Hey, Conflicts are Really Complicated!

You are going to get a lot of disconnects because so many people that thought they played [older] D&D were playing something quite different due to heavily jury rigged rules and largely ignored rule books, or entirely misremember what it was they were playing and how it moved. shrug

I still play a lot of D&D (though yes, it’s heavily jury rigged), and I get a feeling there is a disconnect in this thread between those who mean D&D 3rd Ed or later, which is indeed heavily into combat and min-maxing (or at least, it can be), and earlier versions of D&D which, as far as I gather, inspired this game.

In basic D&D, combat is very much something to be avoided, and if necessary to approach with extreme efficiency - it is very deadly, and is not the object of the game. The game is about exploration, finding treasure and, above all, staying alive.

I think this is part of the problem my group is experiencing. The vast majority of their experiences is some edition of D&D (though I did turn them onto DCC RPG, which has been a breath of fresh air in comparison).

I’m going to address some of the issues at the top of the next session to help them better understand the spirit of the game. Here’s my bullet point list and how I’m going to frame it all:

-Whereas most games use the turn as a unit of action or time, this game uses it as a unit of drama. The turn clock advances whenever you roll the dice and you only roll the dice when there is a risk of failure or someone/something stands in the way of what you want.

-The above point is doubly true when one considers the way you advance: playing up or against the dramatic parts of your character (Belief’s, Instincts, Traits, etc).

-When drama arises, we are inevitably going to find ourselves in one kind of conflict or another. Whereas in D&D, the default assumption is that all physical encounters are life-threatening, that is not the case here. When you express intent, you are effectively telling me what you are willing to risk to overcome this obstacle. Kill conflicts mean this is worth your life, so you may want to think twice about risking it for a bunch of Goblins who just as easily be captured (and then killed) or Driven Off, or convinced that they should just let you by because if it does come to blows you WILL just kill them. Likewise, capture and Pursue conflicts tell me you are willing to risk your prey escaping; convince conflicts, that you are willing to risk your opponent thinking/doing the opposite of what you want.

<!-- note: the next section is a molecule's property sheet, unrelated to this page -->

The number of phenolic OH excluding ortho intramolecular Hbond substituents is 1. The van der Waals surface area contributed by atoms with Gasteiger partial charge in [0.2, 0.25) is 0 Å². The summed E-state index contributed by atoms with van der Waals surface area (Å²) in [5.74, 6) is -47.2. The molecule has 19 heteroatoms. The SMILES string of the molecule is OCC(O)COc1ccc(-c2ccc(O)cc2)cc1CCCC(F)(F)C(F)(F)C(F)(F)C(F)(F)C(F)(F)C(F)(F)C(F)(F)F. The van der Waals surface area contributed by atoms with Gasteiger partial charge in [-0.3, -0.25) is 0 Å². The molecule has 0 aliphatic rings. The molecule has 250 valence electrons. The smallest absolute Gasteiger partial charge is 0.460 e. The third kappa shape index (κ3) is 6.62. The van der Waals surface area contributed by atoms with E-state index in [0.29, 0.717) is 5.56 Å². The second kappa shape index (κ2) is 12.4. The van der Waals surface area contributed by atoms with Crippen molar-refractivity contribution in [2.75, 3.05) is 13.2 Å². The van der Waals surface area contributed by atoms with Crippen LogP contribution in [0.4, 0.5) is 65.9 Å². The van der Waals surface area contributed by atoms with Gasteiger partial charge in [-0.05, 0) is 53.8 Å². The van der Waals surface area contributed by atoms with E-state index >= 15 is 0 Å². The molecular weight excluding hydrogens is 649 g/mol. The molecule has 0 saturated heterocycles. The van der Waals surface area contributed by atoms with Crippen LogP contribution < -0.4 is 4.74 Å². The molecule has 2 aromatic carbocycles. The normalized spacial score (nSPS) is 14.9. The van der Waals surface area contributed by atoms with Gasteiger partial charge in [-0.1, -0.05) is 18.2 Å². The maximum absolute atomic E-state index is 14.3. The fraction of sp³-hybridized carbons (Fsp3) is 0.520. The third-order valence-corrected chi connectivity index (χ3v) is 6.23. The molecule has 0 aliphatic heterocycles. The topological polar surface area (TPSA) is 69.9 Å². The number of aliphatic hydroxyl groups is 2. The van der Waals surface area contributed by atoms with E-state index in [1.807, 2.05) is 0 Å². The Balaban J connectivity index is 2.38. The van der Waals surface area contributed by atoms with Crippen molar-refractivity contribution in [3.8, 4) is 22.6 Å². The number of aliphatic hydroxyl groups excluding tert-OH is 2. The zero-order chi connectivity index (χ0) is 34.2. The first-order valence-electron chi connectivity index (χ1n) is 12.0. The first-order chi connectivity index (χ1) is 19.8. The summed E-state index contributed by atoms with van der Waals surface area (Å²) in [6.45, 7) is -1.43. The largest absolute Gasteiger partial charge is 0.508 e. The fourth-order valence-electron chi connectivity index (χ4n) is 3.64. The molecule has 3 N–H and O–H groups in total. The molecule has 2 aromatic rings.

I also am going to put a scene pretty much every gamer is going to be familiar with into TB terms for them. When the Fellowship entered the mines of Moria and were cornered in Balin’s Tomb, they did not enter a Kill conflict, but rather a Drive Off Conflict to stand their ground. They succeeded , but with a compromise: realizing they were outmatched, the Goblins brought in a Cave Troll. At that point, they entered a kill conflict to defeat it. Again, they succeeded, but not without compromise. The noise from these conflicts awoke a far greater threat, once they could neither kill nor hope to stand their ground against: the Balrog. So they entered a Flee conflict in hopes they might get away.

For the convince conflict, make sure you also stress that they are risking obligations. It’s not just that failing a convince conflict means the enemy doesn’t do what you want, it can also mean that you are obligated to do what they want, if I recall correctly.

Can they initiate another conflict if they lose (even if it is leave us alone and never come back as the failure consequence) and try to kill or capture them? Kind of like losing a DoW in BW, where you can effectively turn to physical confrontation?

Depends what the convince conflict was about, if the enemy was trying to convince them to go away and never come back, then I think even in BW they’d have to abide by that if they lose the conflict. After all, they have been convinced to go away and never come back. I’m not 100% sure about this though. As a GM I wouldn’t want this to permanently restrict their actions, so I would probably attach some contingencies or limitations to any agreement that comes out of a convince. Maybe they can start a physical confrontation, but to do so would make them outlaws in the eyes of the powers that be, and close them off from entering most towns until they pay some kind of restitution. I don’t have enough experience to draw on to give a better answer than that, but that’s my take on it.